How to practice Yoga alone
Coming back to yoga after taking time off
I’m afraid of the dark. I still run for the bed after turning off the lights at night. The bed is safe. Under the covers, I’m protected. Maybe I watched Gremlins, or Jaws, or It and they left an impression that plays out every time the lights go out until I’m safe in bed?
The point is I’m a grown man. I shouldn’t be afraid of the dark, but I am. And only at night. At 4am when I’m stumbling around to the shower before practice, the darkness doesn’t bother me. I have no fear at 4am. I’m not thinking enough to be afraid.
The first 10 minutes of my practice is on autopilot.
Why practice Ashtanga yoga?
I find it incredibly hard to start again. I’m unsure of my voice.
Over the past 3 months I started to write about a few different topics and each time I talked myself out it. I allowed things to come up and distract me. I got away from my practice of writing.
How do you get started again?
Stretching tells you the truth
There was a time when practice was a form of punishment. A punishment worthy of the crime I felt I had committed. Getting up in the AM to be alone on the mat was part of my penance. I was, Doing Time. Doing Mysore.
The beauty of these feelings being contained to practice was that I was able to work through my crap. Examine it, dissect it, experiment on it, and own it.
Give Yourself Permission
We practice this yoga for ourselves, for a connection to our core, and that ripples out effecting everyone we come into contact with. Everyone we are in a relationship with.
A relationship requires two happy and healthy individuals. . .
How do these individuals survive the distance, the hours, the diets, clothing, habits of a Mysore practice?
Are you part of the 95%
I don’t go to chow-chow-flow classes much anymore. I don’t know what rabbit pose is, or how to do happy baby, without sucking my thumb and giggling like my nephew who is, in fact, a baby. When I practice with an advanced teacher, I get precise advice. Advice directed at my practice. Advice at a moment when I’m ready to learn it, incorporate it.
I practice Ashtanga Yoga. This means . . . I don’t know what it means exactly except, that my aim is always getting re-focused. Practicing this method means that I’m forever pulling back layers and finding new ones. I’m a student.
When my elbow started to hurt in practice I asked for advice about what to do. Push down through the metacarpophalangeal joint of the first finger, she said.
She wasn’t the first person to tell me this. I had heard it in a workshop back in 2008, I had heard it in countless chow-chow-flow classes I had taken over the years, and dis-regarded. I disregarded it as if it were a script that every teacher said, something to sound intelligent, something to fill in the time between each 'downward-dog.'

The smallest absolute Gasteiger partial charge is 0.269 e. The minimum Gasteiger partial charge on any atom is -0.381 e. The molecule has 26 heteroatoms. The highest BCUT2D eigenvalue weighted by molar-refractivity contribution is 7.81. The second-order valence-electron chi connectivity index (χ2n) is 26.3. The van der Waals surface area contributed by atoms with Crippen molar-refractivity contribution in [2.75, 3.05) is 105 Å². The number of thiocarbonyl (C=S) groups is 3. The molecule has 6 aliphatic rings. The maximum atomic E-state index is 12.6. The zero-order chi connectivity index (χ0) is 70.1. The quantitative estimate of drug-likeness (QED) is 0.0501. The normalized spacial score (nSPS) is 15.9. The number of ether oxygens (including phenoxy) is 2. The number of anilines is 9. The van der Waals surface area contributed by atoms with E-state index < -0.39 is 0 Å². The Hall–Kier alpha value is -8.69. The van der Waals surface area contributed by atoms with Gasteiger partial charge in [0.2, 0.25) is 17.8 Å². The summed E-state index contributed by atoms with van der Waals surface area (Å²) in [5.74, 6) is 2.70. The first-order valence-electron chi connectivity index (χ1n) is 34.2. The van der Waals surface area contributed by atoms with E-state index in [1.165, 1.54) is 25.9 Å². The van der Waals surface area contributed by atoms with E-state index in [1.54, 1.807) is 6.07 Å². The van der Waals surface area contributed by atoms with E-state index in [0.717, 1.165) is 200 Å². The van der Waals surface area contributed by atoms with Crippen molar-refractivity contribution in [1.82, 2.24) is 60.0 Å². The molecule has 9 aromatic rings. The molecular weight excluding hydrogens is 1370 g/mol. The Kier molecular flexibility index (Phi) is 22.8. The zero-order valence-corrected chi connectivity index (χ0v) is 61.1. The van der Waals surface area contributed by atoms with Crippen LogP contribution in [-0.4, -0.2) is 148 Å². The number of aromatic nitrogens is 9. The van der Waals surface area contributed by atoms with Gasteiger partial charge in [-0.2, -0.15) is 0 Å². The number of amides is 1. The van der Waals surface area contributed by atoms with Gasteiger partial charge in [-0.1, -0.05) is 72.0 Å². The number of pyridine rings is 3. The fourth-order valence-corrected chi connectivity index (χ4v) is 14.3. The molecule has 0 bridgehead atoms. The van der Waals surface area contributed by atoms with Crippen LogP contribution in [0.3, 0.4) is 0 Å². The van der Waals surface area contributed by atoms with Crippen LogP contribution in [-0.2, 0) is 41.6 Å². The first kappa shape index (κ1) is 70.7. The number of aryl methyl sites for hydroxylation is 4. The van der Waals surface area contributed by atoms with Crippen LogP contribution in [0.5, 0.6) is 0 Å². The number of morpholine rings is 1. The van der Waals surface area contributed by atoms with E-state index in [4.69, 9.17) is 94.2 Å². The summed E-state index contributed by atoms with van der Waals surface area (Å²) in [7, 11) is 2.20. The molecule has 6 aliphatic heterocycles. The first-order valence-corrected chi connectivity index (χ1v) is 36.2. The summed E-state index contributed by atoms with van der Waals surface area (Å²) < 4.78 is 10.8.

Find out how to give yourself permission and click [here]
Yoga for healing
90 to 95% of the population will take this way out if given the option.
When The Boss flip-flopped his hand at me and said, 'You do.' I was being guided through Inhibitory learning. I was being allowed to fail and test out my fear in a safe environment. I wasn't endangering myself or others, well maybe Angela, Lu and Danny, but I wasn't endangering my future.
I was being pushed beyond my comfort zone.
Dr. Sam has a direct link to your local pharmacy and a vast array of 'gifts' for you. Western medical science has come up with a patch for many health problems. Taking a CNS depressant for PTSD, panic-attacks, OCD, or Social-Anxiety Disorder. (BACK BENDS?!?)
Are you in the other 5 percent?
Yoga for injuries
What if someone offered to help?
Would you accept it?
While learning Eka Pada I got the right foot behind the head. And then I pushed the chin up with both hands. I felt a sharp pull along the QL, a knife stabbing me somewhere near the spine. I could feel my toes. But I was aware that something wasn’t right.
In this Mysore practice not much is said. Exam inhale, arms up . . .
We aren’t told to, ‘Inhale, activate the quads, soften the gluteus, retract the abdomen, don’t let the low ribs lift, soften the traps, lift the chin away from the shoulders, fix the eyes on the thumbs. Dve . . .’
That gets figured out later, when we need it, maybe by a teacher, maybe not.
Mysore isn’t a self-help book. It’s not a band-aid.
It is self-exploration.
Have you ever been in intense physical pain and then adding insult to injury you get some emotionally devastating news? Do you let it stop you? Or do you rise up agains it?
The first time I went into the mysore room after fracturing and dislocating the clavicle, I was afraid, scared, sad, and confused. I didn’t know what I was going to do.
I unrolled my mat and stood at the top. I closed my eyes and surrendered.
Ekam - Inhale, arm up
Dve - Exhale, lower
Trini - Inhale, head lifts
Catvari - ( I can’t lower down, I can’t jump back, I can’t . . .)
My head was filled with I can’t. And that would have stopped me. But I wanted to figure it out. I was determined not to let an injury take this away.
If this practice is for anyone and everyone, then the injured can do this practice too!
Read how to modify your practice to fit your injury HERE